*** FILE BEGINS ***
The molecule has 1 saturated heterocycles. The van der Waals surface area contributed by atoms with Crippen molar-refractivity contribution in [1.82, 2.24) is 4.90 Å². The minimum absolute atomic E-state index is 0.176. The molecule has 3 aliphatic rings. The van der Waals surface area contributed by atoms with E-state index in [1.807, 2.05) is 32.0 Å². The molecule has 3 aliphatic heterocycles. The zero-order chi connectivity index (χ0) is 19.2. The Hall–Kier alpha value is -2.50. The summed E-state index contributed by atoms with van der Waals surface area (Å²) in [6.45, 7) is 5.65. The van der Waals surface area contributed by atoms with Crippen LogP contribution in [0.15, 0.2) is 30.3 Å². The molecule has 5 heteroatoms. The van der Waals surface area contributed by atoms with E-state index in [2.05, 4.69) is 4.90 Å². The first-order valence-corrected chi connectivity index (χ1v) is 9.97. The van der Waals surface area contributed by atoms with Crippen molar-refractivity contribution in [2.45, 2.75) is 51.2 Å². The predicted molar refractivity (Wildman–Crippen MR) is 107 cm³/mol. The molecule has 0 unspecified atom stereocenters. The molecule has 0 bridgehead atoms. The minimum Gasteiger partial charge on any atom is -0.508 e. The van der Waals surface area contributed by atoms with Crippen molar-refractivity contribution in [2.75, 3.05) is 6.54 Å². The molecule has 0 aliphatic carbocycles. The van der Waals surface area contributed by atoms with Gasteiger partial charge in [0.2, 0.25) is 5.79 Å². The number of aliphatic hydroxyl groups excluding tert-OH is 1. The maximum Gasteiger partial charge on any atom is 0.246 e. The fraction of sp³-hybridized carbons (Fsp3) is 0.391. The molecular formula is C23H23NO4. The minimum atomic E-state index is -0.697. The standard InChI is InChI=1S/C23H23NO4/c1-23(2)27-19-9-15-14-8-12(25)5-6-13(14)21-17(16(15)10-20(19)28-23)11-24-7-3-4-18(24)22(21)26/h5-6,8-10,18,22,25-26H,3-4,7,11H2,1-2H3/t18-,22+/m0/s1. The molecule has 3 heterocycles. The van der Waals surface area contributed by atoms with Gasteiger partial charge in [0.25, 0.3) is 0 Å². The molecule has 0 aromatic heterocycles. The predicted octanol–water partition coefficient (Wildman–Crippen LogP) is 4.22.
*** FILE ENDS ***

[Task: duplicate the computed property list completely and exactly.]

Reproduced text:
The molecule has 1 saturated heterocycles. The van der Waals surface area contributed by atoms with Crippen molar-refractivity contribution in [1.82, 2.24) is 4.90 Å². The minimum absolute atomic E-state index is 0.176. The molecule has 3 aliphatic rings. The van der Waals surface area contributed by atoms with E-state index in [1.807, 2.05) is 32.0 Å². The molecule has 3 aliphatic heterocycles. The zero-order chi connectivity index (χ0) is 19.2. The Hall–Kier alpha value is -2.50. The summed E-state index contributed by atoms with van der Waals surface area (Å²) in [6.45, 7) is 5.65. The van der Waals surface area contributed by atoms with Crippen LogP contribution in [0.15, 0.2) is 30.3 Å². The molecule has 5 heteroatoms. The van der Waals surface area contributed by atoms with E-state index in [2.05, 4.69) is 4.90 Å². The first-order valence-corrected chi connectivity index (χ1v) is 9.97. The van der Waals surface area contributed by atoms with Crippen molar-refractivity contribution in [2.45, 2.75) is 51.2 Å². The predicted molar refractivity (Wildman–Crippen MR) is 107 cm³/mol. The molecule has 0 unspecified atom stereocenters. The molecule has 0 bridgehead atoms. The minimum Gasteiger partial charge on any atom is -0.508 e. The van der Waals surface area contributed by atoms with Crippen molar-refractivity contribution in [2.75, 3.05) is 6.54 Å². The molecule has 0 aliphatic carbocycles. The van der Waals surface area contributed by atoms with Gasteiger partial charge in [0.2, 0.25) is 5.79 Å². The number of aliphatic hydroxyl groups excluding tert-OH is 1. The maximum Gasteiger partial charge on any atom is 0.246 e. The fraction of sp³-hybridized carbons (Fsp3) is 0.391. The molecular formula is C23H23NO4. The minimum atomic E-state index is -0.697. The standard InChI is InChI=1S/C23H23NO4/c1-23(2)27-19-9-15-14-8-12(25)5-6-13(14)21-17(16(15)10-20(19)28-23)11-24-7-3-4-18(24)22(21)26/h5-6,8-10,18,22,25-26H,3-4,7,11H2,1-2H3/t18-,22+/m0/s1. The molecule has 3 heterocycles. The van der Waals surface area contributed by atoms with Gasteiger partial charge in [0.25, 0.3) is 0 Å². The molecule has 0 aromatic heterocycles. The predicted octanol–water partition coefficient (Wildman–Crippen LogP) is 4.22.